Esther, age 2, sat patiently on the bathroom counter while I, Grandma Nan, attempted to rekindle whatever skills I had once possessed in the combing of a little girl’s hair. With her mommy at work and her daddy being even less talented than I, the task fell to me.My mind was drawn back to all the hair wars I had participated in as a mother of three daughters.
We did OK together at first. I pulled a section of little blond curls to the side and secured them with a rubber band. I was preparing to top off my work with a bow or a ribbon or barrette when suddenly and unexpectedly we came to an impasse.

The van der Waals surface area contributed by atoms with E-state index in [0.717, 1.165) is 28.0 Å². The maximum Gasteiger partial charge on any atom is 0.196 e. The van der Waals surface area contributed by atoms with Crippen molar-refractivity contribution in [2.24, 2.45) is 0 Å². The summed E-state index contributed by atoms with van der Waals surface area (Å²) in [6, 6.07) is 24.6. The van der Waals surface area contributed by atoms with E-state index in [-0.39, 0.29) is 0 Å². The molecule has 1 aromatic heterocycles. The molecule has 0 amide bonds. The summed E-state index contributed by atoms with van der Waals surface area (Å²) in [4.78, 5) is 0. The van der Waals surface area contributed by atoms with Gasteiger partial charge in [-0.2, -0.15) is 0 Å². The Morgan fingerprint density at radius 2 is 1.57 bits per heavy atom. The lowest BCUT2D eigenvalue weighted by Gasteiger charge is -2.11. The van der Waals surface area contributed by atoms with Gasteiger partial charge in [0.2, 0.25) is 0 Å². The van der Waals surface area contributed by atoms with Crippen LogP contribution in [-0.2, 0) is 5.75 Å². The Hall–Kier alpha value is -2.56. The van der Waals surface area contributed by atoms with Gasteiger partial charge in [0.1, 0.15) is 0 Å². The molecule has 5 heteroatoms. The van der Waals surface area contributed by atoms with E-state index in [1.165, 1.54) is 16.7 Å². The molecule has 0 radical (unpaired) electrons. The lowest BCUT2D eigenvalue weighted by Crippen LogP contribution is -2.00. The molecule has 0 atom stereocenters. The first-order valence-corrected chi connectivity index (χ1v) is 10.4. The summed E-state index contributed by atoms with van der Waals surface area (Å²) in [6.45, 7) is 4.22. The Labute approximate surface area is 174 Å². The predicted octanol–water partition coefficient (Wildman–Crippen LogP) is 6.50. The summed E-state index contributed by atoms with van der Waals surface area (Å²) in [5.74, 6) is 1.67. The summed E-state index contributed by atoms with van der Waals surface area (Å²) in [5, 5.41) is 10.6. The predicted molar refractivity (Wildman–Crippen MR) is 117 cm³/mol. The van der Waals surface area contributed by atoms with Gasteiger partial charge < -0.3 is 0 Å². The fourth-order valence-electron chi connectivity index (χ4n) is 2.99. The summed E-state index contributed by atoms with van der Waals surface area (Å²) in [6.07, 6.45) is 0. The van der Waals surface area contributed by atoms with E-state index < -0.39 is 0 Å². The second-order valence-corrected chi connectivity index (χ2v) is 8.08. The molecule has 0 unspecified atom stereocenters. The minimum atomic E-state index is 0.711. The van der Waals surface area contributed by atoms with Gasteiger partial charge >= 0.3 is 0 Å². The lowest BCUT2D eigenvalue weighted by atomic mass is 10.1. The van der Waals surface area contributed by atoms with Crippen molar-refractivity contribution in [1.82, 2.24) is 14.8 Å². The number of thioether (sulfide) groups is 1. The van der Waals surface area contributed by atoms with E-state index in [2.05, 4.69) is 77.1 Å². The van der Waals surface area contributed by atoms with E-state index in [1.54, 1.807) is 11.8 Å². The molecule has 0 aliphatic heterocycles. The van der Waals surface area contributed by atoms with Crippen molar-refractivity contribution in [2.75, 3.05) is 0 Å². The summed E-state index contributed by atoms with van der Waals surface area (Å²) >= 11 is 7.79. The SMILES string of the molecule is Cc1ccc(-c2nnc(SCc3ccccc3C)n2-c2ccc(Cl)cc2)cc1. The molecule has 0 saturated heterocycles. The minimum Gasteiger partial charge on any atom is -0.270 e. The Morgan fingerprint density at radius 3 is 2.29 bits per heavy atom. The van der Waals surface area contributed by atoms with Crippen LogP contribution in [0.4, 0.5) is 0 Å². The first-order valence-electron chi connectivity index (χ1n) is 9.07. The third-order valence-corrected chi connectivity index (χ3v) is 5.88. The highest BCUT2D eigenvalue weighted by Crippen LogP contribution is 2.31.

“I want purple bows, Grandma!” she said emphatically.
Not wanting to ignite any kind of tantrum, I replied with sensitive sensibility, “Well Esther, your dress is red.”
This was apparently not a problem in Esther’s mind. “Well” she said, “Probably we should paint my dress purple!”
Esther’s creative solution to dressing for success in the Primary nursery seemed to go a bit too far, when a simple change of the mind would do.Sometimes I’m like Esther. I choose the most difficult option to fix a simple problem.Figuratively speaking of course (as I have outgrown wearing decorations in my hair), instead of changing my mind about the color of my ribbons, I opt to paint my dress to match my bows!Today as I work away at the problems that arise and complexity threatens my serenity, I want to remember that there are options, and that sometimes I can keep it simple by simply changing my mind.